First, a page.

Diefenbaker was also instrumental in bringing in the Canadian Bill of Rights in 1960. This was the first attempt to codify the basic rights of Canadian citizens in law. Because the Bill of Rights was an ordinary statute and not a part of the Canadian Constitution, it could not be used by courts to nullify laws that contradicted it and thus had little actual impact, unlike the Canadian Charter of Rights and Freedoms of 1982.
The Progressive Conservatives lost their majority in Parliament in the 1962 election. Immediately afterward, Diefenbaker's minority government began a program to reduce government spending, and raise tariffs and bank interest rates. He then reorganized his Cabinet, moving Donald Fleming into the Minister of Justice/Solicitor General position, replacing him with George C. Nowlan.
In September 1962, Diefenbaker attended the Conference of Commonwealth Prime Ministers in London, where he attacked Britain's prospective entry into the European Economic Community, stating it would be at the expense of Canada's increased economic dependence on the United States. He also criticized South Africa's policy of apartheid, and successfully opposed its readmission into the Commonwealth after it declared itself a republic.
Diefenbaker lost the 1963 federal election to Lester Pearson and the Liberals. At the time, Diefenbaker believed it was due to a conspiracy by the Kennedy administration, but this was never substantiated.
Diefenbaker continued as PC party leader after the 1963 election. To the surprise of many, he ran an aggressive campaign in the 1965 election, and held Pearson's Liberals to a minority government. Pearson had called the election expecting to win a majority. His most passionate intervention as Leader of the Opposition was his opposition to the proposed maple leaf flag which he castigated as the "Pearson Pennant".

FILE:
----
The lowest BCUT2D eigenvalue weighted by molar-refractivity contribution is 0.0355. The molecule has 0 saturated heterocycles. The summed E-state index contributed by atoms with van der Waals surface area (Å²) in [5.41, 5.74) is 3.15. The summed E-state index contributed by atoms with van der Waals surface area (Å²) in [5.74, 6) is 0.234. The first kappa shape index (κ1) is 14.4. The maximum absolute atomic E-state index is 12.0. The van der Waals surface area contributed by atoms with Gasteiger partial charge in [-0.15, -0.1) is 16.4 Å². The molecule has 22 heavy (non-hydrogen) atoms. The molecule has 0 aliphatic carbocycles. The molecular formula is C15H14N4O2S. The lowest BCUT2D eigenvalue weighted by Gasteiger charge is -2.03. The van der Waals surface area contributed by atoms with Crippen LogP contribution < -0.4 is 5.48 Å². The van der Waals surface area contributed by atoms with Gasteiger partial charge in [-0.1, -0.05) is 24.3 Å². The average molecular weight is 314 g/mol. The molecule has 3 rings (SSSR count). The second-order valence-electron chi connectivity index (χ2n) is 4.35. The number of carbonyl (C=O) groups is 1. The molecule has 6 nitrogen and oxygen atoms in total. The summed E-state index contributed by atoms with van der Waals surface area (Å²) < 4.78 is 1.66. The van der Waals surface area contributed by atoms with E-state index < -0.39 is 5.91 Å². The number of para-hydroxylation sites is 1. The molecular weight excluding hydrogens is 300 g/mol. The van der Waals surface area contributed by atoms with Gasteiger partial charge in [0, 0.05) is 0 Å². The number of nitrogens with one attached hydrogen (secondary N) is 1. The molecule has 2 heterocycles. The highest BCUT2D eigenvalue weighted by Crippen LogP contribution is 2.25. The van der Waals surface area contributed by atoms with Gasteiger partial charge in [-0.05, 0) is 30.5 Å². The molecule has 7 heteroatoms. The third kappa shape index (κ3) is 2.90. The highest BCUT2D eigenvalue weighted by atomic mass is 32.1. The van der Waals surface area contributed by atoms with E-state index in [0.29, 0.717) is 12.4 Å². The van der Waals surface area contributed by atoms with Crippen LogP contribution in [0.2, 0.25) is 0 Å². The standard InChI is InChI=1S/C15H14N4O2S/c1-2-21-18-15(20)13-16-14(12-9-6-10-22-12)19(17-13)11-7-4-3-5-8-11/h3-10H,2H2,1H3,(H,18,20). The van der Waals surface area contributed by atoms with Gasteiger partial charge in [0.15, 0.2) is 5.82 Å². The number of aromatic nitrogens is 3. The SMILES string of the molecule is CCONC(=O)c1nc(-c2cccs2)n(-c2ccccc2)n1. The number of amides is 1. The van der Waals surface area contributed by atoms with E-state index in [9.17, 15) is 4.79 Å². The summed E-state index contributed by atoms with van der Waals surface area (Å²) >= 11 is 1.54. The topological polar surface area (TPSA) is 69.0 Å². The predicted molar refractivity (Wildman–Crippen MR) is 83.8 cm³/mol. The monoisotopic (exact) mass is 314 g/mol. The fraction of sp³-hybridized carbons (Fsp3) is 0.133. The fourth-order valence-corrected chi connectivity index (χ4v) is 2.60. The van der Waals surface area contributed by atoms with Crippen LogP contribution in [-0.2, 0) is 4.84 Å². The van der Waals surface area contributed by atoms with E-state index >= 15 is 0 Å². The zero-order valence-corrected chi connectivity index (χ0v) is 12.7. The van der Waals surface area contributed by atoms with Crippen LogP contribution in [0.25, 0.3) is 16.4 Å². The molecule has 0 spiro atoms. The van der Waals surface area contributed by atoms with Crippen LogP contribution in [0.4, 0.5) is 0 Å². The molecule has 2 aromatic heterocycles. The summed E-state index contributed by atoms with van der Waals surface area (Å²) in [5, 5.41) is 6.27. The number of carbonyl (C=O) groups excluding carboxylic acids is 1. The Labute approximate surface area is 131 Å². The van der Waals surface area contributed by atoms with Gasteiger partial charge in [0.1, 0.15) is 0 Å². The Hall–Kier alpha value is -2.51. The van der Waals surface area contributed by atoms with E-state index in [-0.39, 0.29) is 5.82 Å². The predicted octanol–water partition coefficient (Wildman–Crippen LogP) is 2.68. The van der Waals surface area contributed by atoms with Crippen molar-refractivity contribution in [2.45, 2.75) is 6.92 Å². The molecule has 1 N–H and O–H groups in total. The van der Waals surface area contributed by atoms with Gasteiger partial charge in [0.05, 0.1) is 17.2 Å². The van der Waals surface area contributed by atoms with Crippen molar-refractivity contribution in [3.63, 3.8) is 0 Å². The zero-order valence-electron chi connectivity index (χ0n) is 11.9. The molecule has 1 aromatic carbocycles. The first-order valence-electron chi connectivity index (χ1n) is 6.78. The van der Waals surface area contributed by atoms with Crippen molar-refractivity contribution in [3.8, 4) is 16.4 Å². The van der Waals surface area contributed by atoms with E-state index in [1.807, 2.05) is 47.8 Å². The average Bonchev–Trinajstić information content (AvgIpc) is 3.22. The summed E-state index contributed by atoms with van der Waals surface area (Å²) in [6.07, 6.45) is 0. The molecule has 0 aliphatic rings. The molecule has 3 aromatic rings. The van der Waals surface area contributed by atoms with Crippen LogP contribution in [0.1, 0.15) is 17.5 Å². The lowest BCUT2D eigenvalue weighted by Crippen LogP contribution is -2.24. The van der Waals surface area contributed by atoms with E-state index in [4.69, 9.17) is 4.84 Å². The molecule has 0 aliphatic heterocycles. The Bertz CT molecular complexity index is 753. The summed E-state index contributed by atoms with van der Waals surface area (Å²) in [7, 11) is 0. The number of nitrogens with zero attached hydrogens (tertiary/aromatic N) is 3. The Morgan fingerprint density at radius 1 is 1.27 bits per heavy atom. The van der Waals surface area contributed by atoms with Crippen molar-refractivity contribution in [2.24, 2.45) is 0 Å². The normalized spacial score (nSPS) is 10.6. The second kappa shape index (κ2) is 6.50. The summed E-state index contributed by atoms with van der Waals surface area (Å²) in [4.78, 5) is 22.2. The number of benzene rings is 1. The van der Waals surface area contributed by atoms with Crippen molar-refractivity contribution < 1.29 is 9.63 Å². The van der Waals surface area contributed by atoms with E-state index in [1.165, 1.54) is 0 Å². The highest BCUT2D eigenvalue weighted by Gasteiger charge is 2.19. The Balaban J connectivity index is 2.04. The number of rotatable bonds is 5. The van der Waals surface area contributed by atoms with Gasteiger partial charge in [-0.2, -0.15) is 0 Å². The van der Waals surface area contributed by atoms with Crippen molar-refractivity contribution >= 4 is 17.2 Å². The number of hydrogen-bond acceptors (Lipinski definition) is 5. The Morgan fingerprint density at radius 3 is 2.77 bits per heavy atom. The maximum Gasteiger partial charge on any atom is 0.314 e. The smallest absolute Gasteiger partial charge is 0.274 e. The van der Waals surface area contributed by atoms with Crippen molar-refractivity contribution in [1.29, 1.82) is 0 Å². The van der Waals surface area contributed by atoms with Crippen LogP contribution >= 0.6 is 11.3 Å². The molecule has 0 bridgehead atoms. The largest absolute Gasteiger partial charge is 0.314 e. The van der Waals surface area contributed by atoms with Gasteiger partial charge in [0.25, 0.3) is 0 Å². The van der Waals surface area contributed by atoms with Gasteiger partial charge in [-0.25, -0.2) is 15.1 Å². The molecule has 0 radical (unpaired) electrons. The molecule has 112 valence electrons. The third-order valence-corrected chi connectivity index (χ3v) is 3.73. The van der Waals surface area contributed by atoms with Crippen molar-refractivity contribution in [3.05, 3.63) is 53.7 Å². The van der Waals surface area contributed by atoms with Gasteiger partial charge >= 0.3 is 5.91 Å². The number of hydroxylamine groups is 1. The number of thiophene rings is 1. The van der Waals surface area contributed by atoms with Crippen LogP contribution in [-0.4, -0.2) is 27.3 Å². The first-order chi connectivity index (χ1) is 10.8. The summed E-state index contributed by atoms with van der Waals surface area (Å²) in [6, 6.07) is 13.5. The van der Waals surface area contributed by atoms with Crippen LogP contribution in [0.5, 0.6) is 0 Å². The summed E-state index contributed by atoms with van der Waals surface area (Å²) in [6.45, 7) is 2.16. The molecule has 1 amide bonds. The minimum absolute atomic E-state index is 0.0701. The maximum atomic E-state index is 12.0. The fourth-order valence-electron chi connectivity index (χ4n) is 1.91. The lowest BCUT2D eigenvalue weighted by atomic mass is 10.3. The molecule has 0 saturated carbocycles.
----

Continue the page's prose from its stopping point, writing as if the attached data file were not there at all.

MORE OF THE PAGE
Growing dissatisfaction with his leadership, however, led to open dissension within the party. Party president Dalton Camp called for a leadership review, a measure for which there was no provision in the party's constitution. Camp's efforts resulted in the Progressive Conservative Party calling a leadership convention in 1967. Although Diefenbaker stood as a candidate for the leadership, he was defeated by Nova Scotia Premier Robert Stanfield. Diefenbaker retained his parliamentary seat for the next twelve years until his death.
Diefenbaker died on August 16, 1979 in Ottawa, Ontario, and is buried beside the Right Honourable John G. Diefenbaker Centre at the University of Saskatchewan in Saskatoon, Saskatchewan. He had a special ceremony in place, so that the Maple Leaf flag was draped on his casket first, and then the Red Ensign that he defended so intensely in parliament was laid over it.
In 1967, the boyhood home of Diefenbaker was moved from Borden, Saskatchewan to Wascana Park in Regina, Saskatchewan. In 2001, the Wascana Centre Authority shut the site to visitors, and in 2004 it was moved to the Sukanen Ship and Pioneer Village Museum, 13 km south of Moose Jaw.
Lake Diefenbaker is named for the late prime minister. It is a reservoir on the South Saskatchewan River created following the construction of the Gardiner Dam. The television show Due South had a wolf character who was named "Diefenbaker," also after the Canadian Prime Minister.
In 2004, Diefenbaker was ranked 47th on the CBC program The Greatest Canadian.